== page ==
- Greater Good Mag­a­zine, a quar­ter­ly mag­a­zine pub­lished by a UC-Berke­ley cen­ter to “high­lights ground break­ing sci­en­tif­ic research into the roots of com­pas­sion and altruism.“ 

- Gre­go­ry Kel­lett, a recent grad­u­ate from the Cog­ni­tive Neurology/Research Psychology Masters pro­gram at SFSU.

- Eric Jensen, author of Enrich­ing the Brain: How to Max­i­mize Every Learn­er’s Poten­tial, and well-known syn­the­siz­er of brain research infor­ma­tion with impli­ca­tions for K12 edu­ca­tion.

- Pas­cale Mich­e­lon, Ph. D., an Adjunct Fac­ul­ty at Wash­ing­ton Uni­ver­si­ty in Saint Louis, Psy­chol­o­gy Depart­ment.

- Tom O’Brien, pro­fes­sor emer­i­tus in math­e­mat­ics edu­ca­tion, South­ern Illi­nois Uni­ver­si­ty, and author of prize-win­ning games.

- Joshua Stein­er­man, M.D., Post­doc­tor­al Clin­i­cal Fel­low in the Depart­ment of Neu­rol­o­gy at Colum­bia Uni­ver­si­ty Med­ical Cen­ter.

- David Rabin­er, Ph.D., Senior Research Sci­en­tist and Direc­tor of Under­grad­u­ate Stud­ies at Duke Uni­ver­si­ty. Dr. Rabin­er main­tains the high­ly-regard­ed Atten­tion Research Update.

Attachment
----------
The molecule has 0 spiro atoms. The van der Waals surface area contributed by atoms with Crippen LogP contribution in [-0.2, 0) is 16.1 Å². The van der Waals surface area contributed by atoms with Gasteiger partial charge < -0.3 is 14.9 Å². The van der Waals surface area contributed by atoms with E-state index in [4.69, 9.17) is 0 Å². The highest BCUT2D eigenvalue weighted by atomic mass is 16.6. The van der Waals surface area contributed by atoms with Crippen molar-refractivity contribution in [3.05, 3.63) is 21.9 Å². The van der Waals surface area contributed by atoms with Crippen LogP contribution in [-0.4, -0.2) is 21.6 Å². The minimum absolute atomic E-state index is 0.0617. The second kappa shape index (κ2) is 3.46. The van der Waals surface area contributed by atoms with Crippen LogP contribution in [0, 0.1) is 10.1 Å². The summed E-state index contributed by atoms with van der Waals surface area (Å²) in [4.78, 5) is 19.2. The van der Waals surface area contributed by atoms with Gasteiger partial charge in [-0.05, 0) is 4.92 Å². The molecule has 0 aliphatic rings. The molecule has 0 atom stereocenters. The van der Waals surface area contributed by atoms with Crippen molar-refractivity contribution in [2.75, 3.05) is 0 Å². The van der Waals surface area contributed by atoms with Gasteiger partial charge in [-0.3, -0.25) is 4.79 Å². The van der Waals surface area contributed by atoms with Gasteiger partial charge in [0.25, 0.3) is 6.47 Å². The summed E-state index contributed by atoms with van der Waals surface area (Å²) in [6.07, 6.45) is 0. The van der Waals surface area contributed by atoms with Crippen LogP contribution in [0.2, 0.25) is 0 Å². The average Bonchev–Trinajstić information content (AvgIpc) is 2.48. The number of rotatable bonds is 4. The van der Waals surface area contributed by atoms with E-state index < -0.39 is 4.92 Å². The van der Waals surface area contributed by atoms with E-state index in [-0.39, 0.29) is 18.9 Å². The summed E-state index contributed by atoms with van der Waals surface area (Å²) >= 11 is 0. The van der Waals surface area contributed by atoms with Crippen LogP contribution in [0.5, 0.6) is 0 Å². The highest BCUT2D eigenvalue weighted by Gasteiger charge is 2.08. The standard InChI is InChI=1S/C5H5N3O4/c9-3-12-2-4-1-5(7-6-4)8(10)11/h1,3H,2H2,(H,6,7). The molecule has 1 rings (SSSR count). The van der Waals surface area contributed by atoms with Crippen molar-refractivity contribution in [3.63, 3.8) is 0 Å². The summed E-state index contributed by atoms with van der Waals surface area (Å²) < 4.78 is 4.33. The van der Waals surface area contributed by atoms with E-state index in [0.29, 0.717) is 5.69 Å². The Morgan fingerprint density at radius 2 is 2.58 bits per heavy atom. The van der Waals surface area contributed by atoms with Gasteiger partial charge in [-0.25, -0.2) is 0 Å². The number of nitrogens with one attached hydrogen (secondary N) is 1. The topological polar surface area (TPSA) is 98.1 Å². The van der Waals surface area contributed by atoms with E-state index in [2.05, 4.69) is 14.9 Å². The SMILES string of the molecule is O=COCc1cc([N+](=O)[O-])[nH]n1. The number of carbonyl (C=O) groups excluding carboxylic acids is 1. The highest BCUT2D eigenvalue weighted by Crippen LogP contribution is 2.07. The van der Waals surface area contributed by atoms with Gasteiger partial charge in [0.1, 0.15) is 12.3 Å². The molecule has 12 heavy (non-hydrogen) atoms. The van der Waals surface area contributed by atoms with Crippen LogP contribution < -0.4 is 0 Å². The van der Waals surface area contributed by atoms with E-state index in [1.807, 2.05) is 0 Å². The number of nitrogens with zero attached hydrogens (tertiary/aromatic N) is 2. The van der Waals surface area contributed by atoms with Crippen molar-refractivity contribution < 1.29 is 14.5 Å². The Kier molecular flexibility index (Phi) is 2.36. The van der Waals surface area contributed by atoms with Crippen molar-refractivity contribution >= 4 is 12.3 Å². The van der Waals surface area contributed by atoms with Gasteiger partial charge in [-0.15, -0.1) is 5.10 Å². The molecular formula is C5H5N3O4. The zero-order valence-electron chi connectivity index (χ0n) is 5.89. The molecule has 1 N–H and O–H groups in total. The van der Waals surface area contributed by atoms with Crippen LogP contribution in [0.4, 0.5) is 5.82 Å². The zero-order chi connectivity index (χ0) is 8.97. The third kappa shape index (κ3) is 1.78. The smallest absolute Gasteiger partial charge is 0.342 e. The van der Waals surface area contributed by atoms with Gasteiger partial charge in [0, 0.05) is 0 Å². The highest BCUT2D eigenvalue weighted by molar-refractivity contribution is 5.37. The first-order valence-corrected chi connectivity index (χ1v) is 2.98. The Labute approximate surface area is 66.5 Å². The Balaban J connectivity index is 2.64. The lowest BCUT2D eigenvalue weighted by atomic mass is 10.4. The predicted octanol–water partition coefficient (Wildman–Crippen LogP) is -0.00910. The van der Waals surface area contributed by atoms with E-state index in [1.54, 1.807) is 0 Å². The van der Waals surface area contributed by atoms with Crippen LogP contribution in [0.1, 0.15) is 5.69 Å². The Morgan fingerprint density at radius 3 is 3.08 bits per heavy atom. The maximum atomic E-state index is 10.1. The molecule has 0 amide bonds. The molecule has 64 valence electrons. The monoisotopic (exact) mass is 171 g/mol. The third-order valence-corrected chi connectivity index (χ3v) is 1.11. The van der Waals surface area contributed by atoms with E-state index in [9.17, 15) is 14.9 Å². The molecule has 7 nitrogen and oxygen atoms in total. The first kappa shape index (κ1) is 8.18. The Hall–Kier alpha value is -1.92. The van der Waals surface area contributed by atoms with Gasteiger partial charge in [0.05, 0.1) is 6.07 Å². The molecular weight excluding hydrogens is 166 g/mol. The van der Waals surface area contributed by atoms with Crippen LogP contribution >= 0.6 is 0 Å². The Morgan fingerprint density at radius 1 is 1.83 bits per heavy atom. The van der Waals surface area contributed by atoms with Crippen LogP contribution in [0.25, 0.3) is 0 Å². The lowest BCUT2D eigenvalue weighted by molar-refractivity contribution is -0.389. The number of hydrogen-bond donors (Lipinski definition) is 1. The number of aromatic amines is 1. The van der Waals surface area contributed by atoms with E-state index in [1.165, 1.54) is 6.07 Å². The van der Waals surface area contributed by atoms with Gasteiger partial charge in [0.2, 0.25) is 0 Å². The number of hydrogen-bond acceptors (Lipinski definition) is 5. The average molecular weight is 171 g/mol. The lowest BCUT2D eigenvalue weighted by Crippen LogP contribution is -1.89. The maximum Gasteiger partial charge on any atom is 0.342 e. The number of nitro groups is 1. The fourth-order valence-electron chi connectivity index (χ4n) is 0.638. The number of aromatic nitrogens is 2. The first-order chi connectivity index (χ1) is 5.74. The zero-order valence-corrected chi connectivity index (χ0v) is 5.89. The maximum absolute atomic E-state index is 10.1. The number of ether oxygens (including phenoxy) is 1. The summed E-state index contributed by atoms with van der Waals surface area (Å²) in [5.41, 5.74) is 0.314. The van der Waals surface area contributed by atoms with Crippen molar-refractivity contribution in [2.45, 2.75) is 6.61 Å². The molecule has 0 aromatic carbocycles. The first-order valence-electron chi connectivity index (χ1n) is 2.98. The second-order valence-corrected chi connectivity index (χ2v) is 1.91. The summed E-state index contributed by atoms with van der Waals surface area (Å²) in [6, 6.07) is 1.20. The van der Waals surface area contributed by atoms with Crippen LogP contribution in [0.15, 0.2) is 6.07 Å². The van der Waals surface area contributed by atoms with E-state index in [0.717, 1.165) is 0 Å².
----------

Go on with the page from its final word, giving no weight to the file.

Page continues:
Please Note: if you would like to become an Expert Con­trib­u­tor, Read the rest of this entry »

Working Memory Training from a pediatrician perspective, focused on attention deficits

Arthur Lavin Today we inter­view Dr. Arthur Lavin, Asso­ciate Clin­i­cal Pro­fes­sor of Pedi­atrics at Case West­ern School of Med­i­cine, pedi­a­tri­cian in pri­vate prac­tice, and one of the first providers of Cogmed Work­ing Mem­o­ry Train­ing in the US (the pro­gram whose research we dis­cussed with Dr. Torkel Kling­berg and Dr. Bradley Gib­son). Dr. Lavin has a long stand­ing inter­est in tech­nol­o­gy-as evi­denced by Microsoft­’s recog­ni­tion of his paper­less office- and in brain research and appli­ca­tions-he trained with esteemed Mel Levine from All Kinds of Minds-.

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Key take-aways:

- Schools today are not yet in a posi­tion to effec­tive­ly help kids with cog­ni­tive issues deal with increas­ing cog­ni­tive demands.

- Work­ing Mem­o­ry is a cog­ni­tive skill fun­da­men­tal to plan­ning, sequenc­ing, and exe­cut­ing school-relat­ed work.

- Work­ing Mem­o­ry can be trained, as evi­denced by Dr. Lav­in’s work, based on Cogmed Work­ing Mem­o­ry Train­ing, with kids who have atten­tion deficits.

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Con­text on cog­ni­tive fit­ness and schools

AF (Alvaro Fer­nan­dez): Dr. Lavin, thanks for being with us. It is not very com­mon for a pedi­a­tri­cian to have such an active inter­est in brain research and cog­ni­tive fit­ness. Can you explain the source of your inter­est?